The North Carolina Association of Educators is in a financial and membership free fall, and NCAE employees say they are bearing the brunt. The staff union posted a petition addressed to the NCAE executive director that reads:

We, the members of the North Carolina Staff Organization, the unionized workers at NCAE (UniServ Directors, Program Staff, and Headquarters Union Staff), urge NCAE to provide a reasonable salary and benefits package. Bargaining fairly is a critical way to demonstrate your respect for us as colleagues and professionals.

Why is this important?

Our staff is under constant pressure to do more with less since we have not received a salary increase in eight (8) years. It is vital that we collaborate to address how we will continue to provide quality services, despite management’s refusal to fill vacant UniServ positions while filling management positions. When it comes to finding creative solutions in a budget crisis we are, in fact, strong together. But the budget should not be balanced on the backs of the staff that provide quality services to our members.

Thus far we have been flexible, collaborative, worked overtime, lost sleep, picked up second jobs, lost time w/family, watched friends/colleagues retire, and changed our personal schedules in an attempt to stop/slow the bleeding of the association.

We, the undersigned, support our staff in their efforts to gain a reasonable salary and benefits package as they work to rebuild NCAE.

So far the petition has 192 signatures.

In other staff union news, the Oregon Education Association has reached a tentative agreement with its professional staff, after almost two years without a contract.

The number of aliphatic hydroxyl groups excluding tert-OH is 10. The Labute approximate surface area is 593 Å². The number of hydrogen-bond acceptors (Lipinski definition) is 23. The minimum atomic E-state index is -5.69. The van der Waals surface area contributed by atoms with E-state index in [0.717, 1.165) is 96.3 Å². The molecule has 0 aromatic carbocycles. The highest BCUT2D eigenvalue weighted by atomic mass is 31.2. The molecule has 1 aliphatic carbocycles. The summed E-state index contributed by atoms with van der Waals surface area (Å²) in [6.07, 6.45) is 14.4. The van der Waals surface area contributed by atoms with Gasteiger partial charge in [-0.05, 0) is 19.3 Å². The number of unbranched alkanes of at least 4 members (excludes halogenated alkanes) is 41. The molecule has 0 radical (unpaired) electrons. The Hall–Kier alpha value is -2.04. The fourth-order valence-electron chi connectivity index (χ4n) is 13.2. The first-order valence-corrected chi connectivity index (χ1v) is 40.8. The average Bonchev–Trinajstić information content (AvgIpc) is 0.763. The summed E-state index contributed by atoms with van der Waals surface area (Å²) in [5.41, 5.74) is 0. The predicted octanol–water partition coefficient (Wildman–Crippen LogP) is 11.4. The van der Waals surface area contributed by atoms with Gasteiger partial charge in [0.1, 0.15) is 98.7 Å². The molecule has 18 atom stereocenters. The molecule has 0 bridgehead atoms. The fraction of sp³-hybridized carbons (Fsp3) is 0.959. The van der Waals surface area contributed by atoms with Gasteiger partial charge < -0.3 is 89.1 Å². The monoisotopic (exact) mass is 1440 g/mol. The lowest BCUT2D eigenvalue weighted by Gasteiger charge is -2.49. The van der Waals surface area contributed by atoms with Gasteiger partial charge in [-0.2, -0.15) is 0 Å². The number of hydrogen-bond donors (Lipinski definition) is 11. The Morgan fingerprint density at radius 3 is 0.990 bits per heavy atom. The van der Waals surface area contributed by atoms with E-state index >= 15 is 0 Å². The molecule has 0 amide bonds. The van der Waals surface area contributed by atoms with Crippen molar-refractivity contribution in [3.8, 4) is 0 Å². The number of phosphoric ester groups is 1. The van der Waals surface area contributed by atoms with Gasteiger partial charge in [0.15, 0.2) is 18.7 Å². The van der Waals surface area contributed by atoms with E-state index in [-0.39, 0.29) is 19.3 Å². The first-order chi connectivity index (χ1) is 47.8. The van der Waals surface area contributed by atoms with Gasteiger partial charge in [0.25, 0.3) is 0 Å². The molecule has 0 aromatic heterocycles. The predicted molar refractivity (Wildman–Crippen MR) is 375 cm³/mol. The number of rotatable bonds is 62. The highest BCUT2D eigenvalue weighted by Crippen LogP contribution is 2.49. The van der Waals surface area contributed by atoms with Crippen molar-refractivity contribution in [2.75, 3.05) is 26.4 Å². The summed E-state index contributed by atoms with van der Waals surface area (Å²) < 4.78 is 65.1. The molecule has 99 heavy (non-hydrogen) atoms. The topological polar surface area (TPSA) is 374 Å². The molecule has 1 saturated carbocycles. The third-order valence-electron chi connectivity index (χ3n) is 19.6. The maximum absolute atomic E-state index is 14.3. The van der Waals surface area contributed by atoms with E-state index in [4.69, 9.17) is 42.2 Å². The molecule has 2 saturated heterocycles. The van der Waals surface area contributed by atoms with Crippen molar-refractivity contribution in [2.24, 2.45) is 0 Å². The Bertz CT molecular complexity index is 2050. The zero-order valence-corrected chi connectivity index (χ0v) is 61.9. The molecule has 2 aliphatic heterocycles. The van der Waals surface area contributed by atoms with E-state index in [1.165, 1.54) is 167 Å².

Pearson Pops AFT’s Bubble

Written By: Mike Antonucci - Apr• 29•16

The American Federation of Teachers, by virtue of holding shares in Pearson Inc., submitted a resolution to the education and testing company to “immediately conduct a thorough business strategy review of Pearson PLC including education commercialization and its support of high stakes testing and low-fee private schools and to report to shareholders within six months.”

The union and its allies also produced a petition, a rally and a media blitz.

Well, the shareholders voted on the resolution this morning and it was defeated by a margin of 97.6% to 2.4%.

Fortunately for AFT and its friends, they have the option of selling their Pearson shares and putting their money into companies and organizations more supportive of views that are in a tiny minority at Pearson. Would that teachers had the same option.


Pennsylvania State Education Association’s Finances

Written By: Mike Antonucci - Apr• 28•16

The Pennsylvania State Education Association vastly improved its bottom line by cutting expenditures on staff compensation by almost $6 million.

Total membership – 179,447, down 1,575 members

Total revenue – $69.2 million (88.7% came from member dues), up $942,000

Surplus – $10.9 million

Net assets – $49 million

Total staff – 273

Staff salaries and benefits – $42.6 million

Highest paid employee – John Springer, former executive director – $183,246 base salary

Highest paid contractorThe Star Group – $690,959